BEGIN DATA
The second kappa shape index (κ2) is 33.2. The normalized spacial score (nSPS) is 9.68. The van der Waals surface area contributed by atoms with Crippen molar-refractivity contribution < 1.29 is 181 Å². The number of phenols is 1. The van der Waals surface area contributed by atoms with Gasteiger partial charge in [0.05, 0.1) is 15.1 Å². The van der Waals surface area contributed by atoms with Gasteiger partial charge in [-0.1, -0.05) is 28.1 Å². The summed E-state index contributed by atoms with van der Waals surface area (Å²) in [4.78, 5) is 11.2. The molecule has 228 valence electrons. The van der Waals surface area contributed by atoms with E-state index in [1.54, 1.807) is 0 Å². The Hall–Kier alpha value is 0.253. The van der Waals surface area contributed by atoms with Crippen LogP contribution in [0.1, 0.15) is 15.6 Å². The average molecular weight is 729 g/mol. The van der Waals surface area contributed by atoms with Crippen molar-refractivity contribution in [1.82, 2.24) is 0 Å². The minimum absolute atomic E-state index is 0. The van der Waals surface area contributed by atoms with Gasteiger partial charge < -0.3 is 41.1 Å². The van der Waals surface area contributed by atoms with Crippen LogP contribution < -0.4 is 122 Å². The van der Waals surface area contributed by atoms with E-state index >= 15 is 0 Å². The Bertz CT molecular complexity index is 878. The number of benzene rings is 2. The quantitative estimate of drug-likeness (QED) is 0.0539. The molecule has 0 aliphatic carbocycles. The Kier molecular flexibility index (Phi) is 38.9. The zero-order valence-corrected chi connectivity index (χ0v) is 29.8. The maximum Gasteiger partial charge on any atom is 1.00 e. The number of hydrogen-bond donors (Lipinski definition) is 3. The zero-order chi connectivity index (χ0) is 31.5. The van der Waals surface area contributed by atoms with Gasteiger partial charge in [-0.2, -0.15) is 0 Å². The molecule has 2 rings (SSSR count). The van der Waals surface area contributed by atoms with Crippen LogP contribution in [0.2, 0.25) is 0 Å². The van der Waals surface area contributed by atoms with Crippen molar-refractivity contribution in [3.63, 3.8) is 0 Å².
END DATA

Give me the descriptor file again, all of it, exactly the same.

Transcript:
The second kappa shape index (κ2) is 33.2. The normalized spacial score (nSPS) is 9.68. The van der Waals surface area contributed by atoms with Crippen molar-refractivity contribution < 1.29 is 181 Å². The number of phenols is 1. The van der Waals surface area contributed by atoms with Gasteiger partial charge in [0.05, 0.1) is 15.1 Å². The van der Waals surface area contributed by atoms with Gasteiger partial charge in [-0.1, -0.05) is 28.1 Å². The summed E-state index contributed by atoms with van der Waals surface area (Å²) in [4.78, 5) is 11.2. The molecule has 228 valence electrons. The van der Waals surface area contributed by atoms with E-state index in [1.54, 1.807) is 0 Å². The Hall–Kier alpha value is 0.253. The van der Waals surface area contributed by atoms with Crippen LogP contribution in [0.1, 0.15) is 15.6 Å². The average molecular weight is 729 g/mol. The van der Waals surface area contributed by atoms with Crippen molar-refractivity contribution in [1.82, 2.24) is 0 Å². The minimum absolute atomic E-state index is 0. The van der Waals surface area contributed by atoms with Gasteiger partial charge < -0.3 is 41.1 Å². The van der Waals surface area contributed by atoms with Crippen LogP contribution < -0.4 is 122 Å². The van der Waals surface area contributed by atoms with E-state index >= 15 is 0 Å². The Bertz CT molecular complexity index is 878. The number of benzene rings is 2. The quantitative estimate of drug-likeness (QED) is 0.0539. The molecule has 0 aliphatic carbocycles. The Kier molecular flexibility index (Phi) is 38.9. The zero-order valence-corrected chi connectivity index (χ0v) is 29.8. The maximum Gasteiger partial charge on any atom is 1.00 e. The number of hydrogen-bond donors (Lipinski definition) is 3. The zero-order chi connectivity index (χ0) is 31.5. The van der Waals surface area contributed by atoms with Gasteiger partial charge in [-0.2, -0.15) is 0 Å². The molecule has 2 rings (SSSR count). The van der Waals surface area contributed by atoms with Crippen LogP contribution in [0.2, 0.25) is 0 Å². The van der Waals surface area contributed by atoms with Crippen molar-refractivity contribution in [3.63, 3.8) is 0 Å².